Table 2

Kappa values, inter and intra-rater. O1 to O4: observers. Results are linearly weighted kappa

Modality

Histological state of the surface

Inter-rater

Sound

Enamel

Dentine

Total

k ± S.E.

Sig.

k ± S.E.

Sig.

k ± S.E.

Sig.

k ± S.E.

Sig.

O1-O2

tooth

0.41 ± 0.16

*

0.33 ± 0.10

**

0.65 ± 0.07

***

0.64 ± 0.04

***

O1-O2

photo

0.55 ± 0.12

**

0.26 ± .14

*

0.46 ± 0.10

***

0.57 ± 0.05

***

O1-O3

photo

0.44 ± 0.12

*

0.02 ± 0.14

ns

0.17 ± 0.12

ns

0.39 ± 0.06

***

O1-O4

photo

0.30 ± 0.13

*

0.20 ± 0.13

ns

0.33 ± 0.11

**

0.44 ± 0.05

***

O2-O3

photo

0.53 ± 0.12

**

0.31 ± 0.11

*

0.32 ± 0.12

**

0.52 ± 0.05

***

O2-O4

photo

0.51 ± 0.12

**

0.25 ± 0.10

ns

0.52 ± 0.10

***

0.58 ± 0.05

***

O3-O4

photo

0.40 ± 0.14

**

0.15 ± 0.12

ns

0.26 ± 0.12

*

0.42 ± 0.06

***

Intra-rater

Sound

Enamel

Dentine

total

O1

tooth

0.82 ± 0.07

***

0.54 ± 0.09

***

0.86 ± 0.06

***

0.85 ± 0.03

***

O2

tooth

0.54 ± 0.12

*

0.49 ± 0.09

**

0.75 ± 0.06

***

0.74 ± 0.04

***

O1

photo

0.62 ± 0.15

**

0.54 ± 0.11

***

0.67 ± 0.10

***

0.74 ± 0.04

***

O2

photo

0.50 ± 0.11

**

0.34 ± 0.14

*

0.53 ± 0.10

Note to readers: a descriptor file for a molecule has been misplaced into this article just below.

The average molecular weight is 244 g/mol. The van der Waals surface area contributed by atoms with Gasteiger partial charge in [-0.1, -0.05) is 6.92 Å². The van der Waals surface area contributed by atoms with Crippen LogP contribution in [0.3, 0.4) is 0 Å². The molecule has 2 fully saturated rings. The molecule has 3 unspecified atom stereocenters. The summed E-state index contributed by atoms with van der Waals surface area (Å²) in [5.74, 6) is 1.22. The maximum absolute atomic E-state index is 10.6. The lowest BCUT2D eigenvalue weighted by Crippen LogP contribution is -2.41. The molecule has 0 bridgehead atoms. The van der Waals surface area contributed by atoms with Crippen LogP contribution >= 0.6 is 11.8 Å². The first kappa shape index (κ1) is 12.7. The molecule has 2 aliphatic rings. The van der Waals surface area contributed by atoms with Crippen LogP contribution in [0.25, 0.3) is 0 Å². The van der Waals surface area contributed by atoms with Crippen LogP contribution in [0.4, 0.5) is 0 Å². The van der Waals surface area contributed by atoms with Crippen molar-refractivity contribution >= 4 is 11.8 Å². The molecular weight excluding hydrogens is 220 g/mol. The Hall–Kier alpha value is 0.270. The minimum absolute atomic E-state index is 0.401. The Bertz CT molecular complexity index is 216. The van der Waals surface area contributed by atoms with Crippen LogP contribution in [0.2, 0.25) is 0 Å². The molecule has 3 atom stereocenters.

***

0.61 ± 0.05

***

O3

photo

0.44 ± 0.16

*

0.29 ± 0.12

*

0.81 ± 0.07

***

0.59 ± 0.05

***

O4

photo

0.82 ± 0.07

***

0.57 ± 0.15

***

0.73 ± 0.06

***

0.78 ± 0.04

***

Significance levels are given as follows: ns: not significant (p > 0.05), * p < 0.05 > 0.01, **p < 0.01.0.001, ***p < 0.001

Fig. 1

Bland-Altman plot of ICDAS scores of extracted teeth versus their photographs (a) and ICDAS scores of photographs versus the histological reference standard (b) showing the variation between observers (initials as given in the text). The lines show the upper and lower limits of the 95 % CI per observer

Table 3

Results of the Bland-Altman test for different modalities and observers. Bias: asymmetric distribution of the discrepancies between the modalities. Limits of agreement: 95 % of the data fall between these limits

Modality

Bias (±SD)

95 % limits of agreement

Lower

Upper

Observer 1, tooth vs histo

−0.46 ± 1.30

−3.00

2.08

Obs. 2, tooth vs histo

0.0 ± 1.38

−2.70

2.70

Obs 1, tooth vs photo

0.43 ± 1.19

−1.90

2.75

Obs 2, tooth vs photo

−0.60 ± 1.21

−1.90

2.75

Obs 1, photo vs histo

0.03 ± 1.17

−2.25

2.31

Obs 2, photo vs. histo

0.59 ± 1.31

−1.98

3.16

Obs 3, photo vs histo

0.15 ± 1.54

−2.68

3.15

Obs 4, photo vs histo

0.67 ± 1.24

−1.74

3.10

The results of the repeated measure ANOVA showed that for the observers scoring both teeth and photographs, the variable “operator” (observer 1 or 2) had a F-value of 0.63, p = 0.43, “modality” (tooth or photograph) yielded a F-value of 1.57, p = 0.21. The two-way interaction effects yielded significant effect (modality*operator F = 40.57, p < 0.001) and (modality*histology F = 3.25, p = 0.015). In the case of the four observers scoring photographs, observer was the most prominent variable (F = 10.56, p < 0.001).